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Effectively, the earliest summer camps were about escaping the big city and reconnecting with nature so boys can be better men. People saw that being outdoors built character and families began to place their kids, mainly boys, into the relatively few summer camps that established themselves in the 1870s-1880s. Camp Chocorua was an early dedicated summer camp, which was founded in New Hampshire by Ernest Balch, who was a student at Dartmouth college at the time. This camp was seen as a way for boys to heal from potentially negative effects of cities and help develop their character. Boys would get exposed to activities such as swimming, rowing, and even shooting or hunting, with camps also teaching them leadership skills.
Summer camps became not only places for playful activities and sports, but structured education, particularly with moral behavior, was part of the routines. This also meant that many early camps generally catered towards the upper classes as well, as middle and lower classes often could not afford the camps or needed to have their children around to help work in the factories or fields. Educators, philanthropists, health professionals, and religious leaders all soon became major proponents of summer camps, as their interests aligned in seeing summer camps being beneficial not only towards boys but also society more generally (Figure 1). <ref>For more on the establishment and early summer camps in the 19th century, see: Paris, L., 2010. <i>Children’s nature: the rise of the American summer camp</i>. New York University Press, New York, NY.</ref>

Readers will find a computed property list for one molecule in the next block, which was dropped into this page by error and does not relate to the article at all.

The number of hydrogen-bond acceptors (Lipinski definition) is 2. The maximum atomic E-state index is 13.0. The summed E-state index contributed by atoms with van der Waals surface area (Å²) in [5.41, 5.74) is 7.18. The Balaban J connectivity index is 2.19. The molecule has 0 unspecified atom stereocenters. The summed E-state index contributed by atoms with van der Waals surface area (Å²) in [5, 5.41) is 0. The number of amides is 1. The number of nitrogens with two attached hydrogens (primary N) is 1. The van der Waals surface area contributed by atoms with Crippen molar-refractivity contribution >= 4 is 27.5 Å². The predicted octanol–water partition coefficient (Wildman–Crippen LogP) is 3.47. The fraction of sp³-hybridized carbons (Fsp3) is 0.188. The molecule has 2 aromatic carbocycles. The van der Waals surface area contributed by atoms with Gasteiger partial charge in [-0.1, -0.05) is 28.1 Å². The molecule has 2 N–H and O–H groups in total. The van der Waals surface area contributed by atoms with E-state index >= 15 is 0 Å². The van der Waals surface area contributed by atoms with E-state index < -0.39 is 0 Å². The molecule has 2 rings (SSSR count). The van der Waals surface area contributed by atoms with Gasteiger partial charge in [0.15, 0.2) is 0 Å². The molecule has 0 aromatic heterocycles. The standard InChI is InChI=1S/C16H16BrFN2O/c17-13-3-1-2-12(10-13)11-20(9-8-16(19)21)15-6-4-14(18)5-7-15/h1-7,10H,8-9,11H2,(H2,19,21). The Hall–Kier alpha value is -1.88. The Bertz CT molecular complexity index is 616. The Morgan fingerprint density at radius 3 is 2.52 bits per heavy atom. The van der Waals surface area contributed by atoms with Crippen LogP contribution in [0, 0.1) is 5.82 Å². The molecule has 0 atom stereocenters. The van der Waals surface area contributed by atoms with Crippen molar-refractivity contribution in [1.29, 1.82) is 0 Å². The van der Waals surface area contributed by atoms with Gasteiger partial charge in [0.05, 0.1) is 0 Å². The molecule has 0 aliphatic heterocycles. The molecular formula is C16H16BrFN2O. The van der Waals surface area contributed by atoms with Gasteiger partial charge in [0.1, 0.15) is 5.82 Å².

====Development of Summer Camps in the 20th Century====